Home CommentaryStudent Life Journalism under siege in Canada: Part one of a two-part series

Journalism under siege in Canada: Part one of a two-part series

by Archives November 6, 2007

Underpaid and overworked is how Alberta native Clyde Grey describes his first six months as a journalist.
When the 26-year-old graduated from journalism school last April year he became known among his friends as the “Traveling Journalist”.
He went wherever there was work. Hoping to establish himself as a print journalist, he found himself in Yellowknife, Manitoba and his most recent position, as a general assignment reporter in Alberta, where he says the quality of his writing suffered and so did his desire to be a journalist.
“I’ve logged over 3000 kilometres just to end up working on an oil rig,” he said.
“At every newspaper I worked, you name it, I did it. I wrote up to eleven articles a week. I took pictures, copyedited, was involved in layout and at two papers I was given the responsibility of keeping the web site up to date. Who has the time to write a good article?”
This was one of the questions at a recent Canadian Radio-television and Telecommunications Commission (CRTC) hearing in Gatineau, Quebec last September.
The hearings come as the CRTC studies regulation and consolidation in media after the multi-million dollar takeover deal between CTV-CHUM and CanWest-Alliance Atlantis.
The CRTC is investigating “big player” domination, such as CanWest Global Communications Corp., which owns several television stations and 11 daily newspapers across Canada.
Many journalists told the hearing that “Media consolidation has reduced the quality of journalism in Canada, creating a crisis in local and community news and an environment in which journalists are overworked and fewer are digging beyond the press release or sound bite”.
“In the space of a daily news cycle, it is virtually impossible for one reporter to do an adequate job even on a press conference,” Mary Agnes Welch, president of the Canadian Association of Journalists (CAJ) told the hearing.
Welch also told the CRTC that reporters these days are feeling the time squeeze, finding less time to verify sources, underground background and context, and even to explain the information in a clear and concise manner. “There is certainly no time to do some good old-fashion digging, following up on tips or courting sources, the kind of gumshoe reporting that often yields the ground breaking stories,” she said.
The CAJ and the Canadian Media Guild (CMG) said part of the reason for the decline in quality news comes from a push in big news organizations to repackage news content from print to TV to the web and vice versa.
“In the age of repackaging, journalists are expected to do more work with fewer resources,” said Lise Lareau, president of the CMG organization representing 6000 media outlets across Canada, including CBC, the Canadian Press and Reuters.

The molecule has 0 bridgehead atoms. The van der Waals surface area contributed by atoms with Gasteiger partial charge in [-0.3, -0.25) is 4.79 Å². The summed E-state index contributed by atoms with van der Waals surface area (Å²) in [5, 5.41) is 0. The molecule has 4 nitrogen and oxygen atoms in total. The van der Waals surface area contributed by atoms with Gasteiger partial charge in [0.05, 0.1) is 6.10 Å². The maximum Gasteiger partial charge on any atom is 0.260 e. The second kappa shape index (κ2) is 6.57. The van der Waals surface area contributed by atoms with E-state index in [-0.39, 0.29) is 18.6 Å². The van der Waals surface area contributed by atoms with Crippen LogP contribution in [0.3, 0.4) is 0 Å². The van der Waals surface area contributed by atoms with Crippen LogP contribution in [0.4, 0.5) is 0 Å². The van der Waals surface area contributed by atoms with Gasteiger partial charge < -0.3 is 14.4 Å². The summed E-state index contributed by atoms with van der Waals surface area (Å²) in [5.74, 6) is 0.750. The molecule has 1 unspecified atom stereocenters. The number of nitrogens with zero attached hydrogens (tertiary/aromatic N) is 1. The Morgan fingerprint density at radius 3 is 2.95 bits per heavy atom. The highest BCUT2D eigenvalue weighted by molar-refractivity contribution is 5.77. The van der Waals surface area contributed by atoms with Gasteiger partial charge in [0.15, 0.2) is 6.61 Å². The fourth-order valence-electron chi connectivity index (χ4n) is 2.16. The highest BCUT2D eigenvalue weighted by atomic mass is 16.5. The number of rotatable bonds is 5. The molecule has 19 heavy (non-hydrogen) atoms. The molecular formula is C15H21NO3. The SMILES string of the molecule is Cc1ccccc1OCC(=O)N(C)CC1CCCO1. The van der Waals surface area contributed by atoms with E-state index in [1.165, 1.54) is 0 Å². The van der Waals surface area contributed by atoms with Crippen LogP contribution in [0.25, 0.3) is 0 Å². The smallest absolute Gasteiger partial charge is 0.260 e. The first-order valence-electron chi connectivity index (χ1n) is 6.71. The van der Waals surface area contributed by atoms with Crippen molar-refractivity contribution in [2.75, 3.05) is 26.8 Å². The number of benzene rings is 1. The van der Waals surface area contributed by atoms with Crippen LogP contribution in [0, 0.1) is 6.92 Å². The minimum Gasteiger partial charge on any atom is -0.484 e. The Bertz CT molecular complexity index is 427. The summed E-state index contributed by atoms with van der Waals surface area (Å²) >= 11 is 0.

Lareau also said that fewer people are working harder to repurpose the same content for a variety of formats.”This has a real impact on journalists,” she said. “It means that in many cases fewer people are out there on each story asking the hard questions, doing the background work and digging beyond the press release or the sound bite from the same scrum.”
But major media companies CanWest, CTV Globemedia, Quebecor and Shaw Communications argue that media consolidation, with the millions of Internet voices, is increasing the diversity of voices in the media, not limiting them.
Rick Brace, president of CTV, argued at the hearings that because of consolidation and the building of strong companies, there’s an increased chance of making that product better.
The idea behind consolidation is that someone living, let’s say, in Montreal can listen to, watch, read or click on a news story and get the same coverage because the story comes from the same company.
Another rising concern, said journalists at the hearing, is the workload expected of journalists coming out of journalism school. In many cases, new journalists begin work at small community newspapers and radio stations, where the workload is often more than is expected.
Grey told The Concordian the amount of work asked from newspaper owners goes beyond his scope of knowledge.
“At one paper in Alberta I didn’t have time to craft a story, or check out a source, or dig because I was concerned about other duties.”
It was beyond “paying the dues” he said, and he left last week to work in the lucrative Alberta oil business.
“I lost my motivation,” he said. “Most newspapers looking for reporters often insist you have some layout skills and website experience but the reality is that a reporter will be responsible for much more, and at the least cost to the publisher. I work on the oil rigs and the work is hard and long but the financial benefits are great.”
Grey writes a small column for a paper back home and that keeps him writing and earning at the same time. “It’s far from what I expected when I graduated.”

Part Two: What to expect after
J-School. Journalism is like any business: you have to slug it out.

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